Province invests over $105,000 in Concussion Legacy Foundation Canada’s Awareness Programs, in recognition of Rowan’s Law Day  

CORNWALL — Ontario’s government is recognizing Rowan’s Law Day by investing $105,000 to expand efforts to improve concussion safety across the province.

Lisa MacLeod, Minister of Tourism, Culture and Sport, joined by Gordon Stringer, father of Rowan Stringer, Tim Fleizer, from the Concussion Legacy Foundation Canada (CFLC), and other concussion safety advocates, marked the 2nd Annual Rowan’s Law Day by announcing that Ontario is partnering with CLFC to support prevention, education and awareness events across the province.

“Through a lot of hard work, determination and grassroots support, we have come together as a province — one community to change the culture of amateur sport,” said Lisa MacLeod, Minister of Tourism, Culture and Sport. “Rowan’s passing was both tragic and unfair — but it did bring out the best in Ontario to prevent similar tragedies in the future. That’s why we are so pleased to add the Concussion Legacy Foundation Canada as a key partner in our efforts to improve concussion safety.”

The funding will support local See the Line concussion symposiums; camps to teach kids how to engage in proper body contact in soccer, hockey, football and lacrosse; and, seminars.

“We believe that by engaging our youth directly we are going to have a positive impact on promoting head safety for the rest of their lives,” said Jim McDonell, Member of Provincial Parliament for Stormont-Dundas-South Glengarry.

Rowan’s Law (Concussion Safety) was passed with unanimous support in the Ontario Legislature in March 2018. As part of the law, the last Wednesday in September is considered  “Rowan’s Law Day’ in honour of the memory of Rowan Stringer, a 17-year-old Ottawa rugby player, who died in spring 2013 from a condition known as second impact syndrome (catastrophic swelling of the brain).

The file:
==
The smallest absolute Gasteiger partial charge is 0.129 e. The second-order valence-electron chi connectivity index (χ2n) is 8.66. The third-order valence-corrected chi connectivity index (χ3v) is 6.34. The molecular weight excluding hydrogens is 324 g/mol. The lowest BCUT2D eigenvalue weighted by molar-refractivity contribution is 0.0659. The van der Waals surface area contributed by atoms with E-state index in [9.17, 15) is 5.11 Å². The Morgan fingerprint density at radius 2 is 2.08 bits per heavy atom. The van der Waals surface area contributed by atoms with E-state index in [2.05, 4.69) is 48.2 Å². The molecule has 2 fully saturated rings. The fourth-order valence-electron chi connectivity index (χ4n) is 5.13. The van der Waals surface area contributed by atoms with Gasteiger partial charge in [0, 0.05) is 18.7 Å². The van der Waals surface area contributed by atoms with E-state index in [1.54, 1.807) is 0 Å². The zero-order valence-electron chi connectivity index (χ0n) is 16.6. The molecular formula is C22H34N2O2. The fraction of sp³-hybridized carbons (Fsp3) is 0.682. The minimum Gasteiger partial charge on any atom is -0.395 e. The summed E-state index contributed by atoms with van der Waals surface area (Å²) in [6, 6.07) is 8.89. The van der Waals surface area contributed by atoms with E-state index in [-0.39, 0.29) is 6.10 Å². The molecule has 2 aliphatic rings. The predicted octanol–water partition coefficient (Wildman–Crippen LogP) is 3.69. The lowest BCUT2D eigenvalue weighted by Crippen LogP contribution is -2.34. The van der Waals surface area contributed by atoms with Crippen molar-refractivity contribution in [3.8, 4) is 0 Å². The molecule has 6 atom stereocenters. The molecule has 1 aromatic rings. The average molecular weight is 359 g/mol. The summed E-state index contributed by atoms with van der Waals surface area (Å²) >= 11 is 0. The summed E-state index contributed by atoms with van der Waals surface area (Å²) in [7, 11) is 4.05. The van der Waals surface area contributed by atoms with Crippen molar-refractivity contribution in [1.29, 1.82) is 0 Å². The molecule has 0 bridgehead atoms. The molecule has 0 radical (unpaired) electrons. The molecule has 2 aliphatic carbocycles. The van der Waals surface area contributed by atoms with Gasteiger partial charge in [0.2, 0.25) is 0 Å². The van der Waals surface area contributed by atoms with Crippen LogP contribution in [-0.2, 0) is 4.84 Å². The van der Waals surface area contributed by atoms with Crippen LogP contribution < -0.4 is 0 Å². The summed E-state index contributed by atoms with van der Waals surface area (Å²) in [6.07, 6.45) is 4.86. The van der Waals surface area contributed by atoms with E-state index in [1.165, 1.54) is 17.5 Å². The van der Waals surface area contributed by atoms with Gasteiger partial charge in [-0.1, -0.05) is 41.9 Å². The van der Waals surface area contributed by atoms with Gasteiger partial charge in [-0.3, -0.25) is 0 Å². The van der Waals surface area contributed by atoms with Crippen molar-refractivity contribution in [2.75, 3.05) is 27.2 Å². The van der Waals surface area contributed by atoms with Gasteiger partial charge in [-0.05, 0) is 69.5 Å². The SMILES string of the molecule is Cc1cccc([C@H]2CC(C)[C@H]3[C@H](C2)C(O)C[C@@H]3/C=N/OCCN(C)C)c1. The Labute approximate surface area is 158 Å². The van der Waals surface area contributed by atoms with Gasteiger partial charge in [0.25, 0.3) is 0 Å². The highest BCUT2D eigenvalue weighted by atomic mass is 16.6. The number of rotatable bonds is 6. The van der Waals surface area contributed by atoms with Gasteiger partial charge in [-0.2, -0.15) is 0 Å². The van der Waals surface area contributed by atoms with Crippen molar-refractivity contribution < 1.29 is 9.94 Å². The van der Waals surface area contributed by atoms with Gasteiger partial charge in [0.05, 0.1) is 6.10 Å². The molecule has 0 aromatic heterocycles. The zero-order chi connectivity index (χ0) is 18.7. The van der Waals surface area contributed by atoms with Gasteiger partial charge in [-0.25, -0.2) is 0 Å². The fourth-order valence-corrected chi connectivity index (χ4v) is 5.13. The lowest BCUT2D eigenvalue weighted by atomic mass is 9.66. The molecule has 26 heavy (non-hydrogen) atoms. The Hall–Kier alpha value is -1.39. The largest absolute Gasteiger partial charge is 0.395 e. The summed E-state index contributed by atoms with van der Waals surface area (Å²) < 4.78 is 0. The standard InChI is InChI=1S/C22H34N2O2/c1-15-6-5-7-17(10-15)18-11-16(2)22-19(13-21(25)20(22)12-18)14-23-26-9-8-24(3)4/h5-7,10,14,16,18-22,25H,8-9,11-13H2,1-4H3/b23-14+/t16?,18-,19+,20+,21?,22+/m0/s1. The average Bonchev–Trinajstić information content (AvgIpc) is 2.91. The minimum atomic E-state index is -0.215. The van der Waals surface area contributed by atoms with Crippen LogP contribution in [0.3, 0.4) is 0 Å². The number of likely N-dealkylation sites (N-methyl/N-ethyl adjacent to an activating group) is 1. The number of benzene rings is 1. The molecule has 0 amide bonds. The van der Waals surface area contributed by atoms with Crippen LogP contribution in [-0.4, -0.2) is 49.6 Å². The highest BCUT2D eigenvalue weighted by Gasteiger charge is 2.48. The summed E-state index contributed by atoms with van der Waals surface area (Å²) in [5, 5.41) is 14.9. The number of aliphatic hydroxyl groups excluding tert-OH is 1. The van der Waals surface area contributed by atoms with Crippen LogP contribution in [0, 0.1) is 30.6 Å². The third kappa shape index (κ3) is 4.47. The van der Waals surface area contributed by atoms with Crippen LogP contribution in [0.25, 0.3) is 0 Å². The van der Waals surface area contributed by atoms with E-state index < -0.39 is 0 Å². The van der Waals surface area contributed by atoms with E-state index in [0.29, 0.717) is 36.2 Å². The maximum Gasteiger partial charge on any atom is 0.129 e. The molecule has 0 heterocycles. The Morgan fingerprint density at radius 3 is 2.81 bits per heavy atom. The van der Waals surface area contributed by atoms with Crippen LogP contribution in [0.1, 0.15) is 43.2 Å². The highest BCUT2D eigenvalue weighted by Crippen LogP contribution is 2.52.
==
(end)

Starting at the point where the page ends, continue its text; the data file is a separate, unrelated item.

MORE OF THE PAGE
Through video, print, and social media, Ontario is changing the conversation about how concussions are handled. The goal is to encourage coaches, parents and players to stop celebrating the “warriors” who jump back in the game too soon after a concussion — and instead recognize the serious brain injuries that concussions represent, and the time required to treat them.

“To our fellow Canadians, follow our example — take action and adopt this legislation. By working together, we can change the culture surrounding concussions, and make the sport sector safer for all amateur athletes,” said Minister MacLeod. “We’ll honour Rowan Stringer’s memory by continuing the momentum we started in June 2015 to improve concussion safety across the province and he country.”

Quick facts

  • As of July 1, athletes, parents, coaches, team trainers and officials will be required to review the concussion awareness resources and their sport organization’s concussion code of conduct, where applicable.
  • The highest rates of concussion in Ontario are found among children and youth under the age of 18.
  • Ontario students who report a head injury are more than twice as likely to report very high emotional distress and less success in academics.
  • Show your support for #RowansLawDay through a tweet, Facebook or Instagram post.
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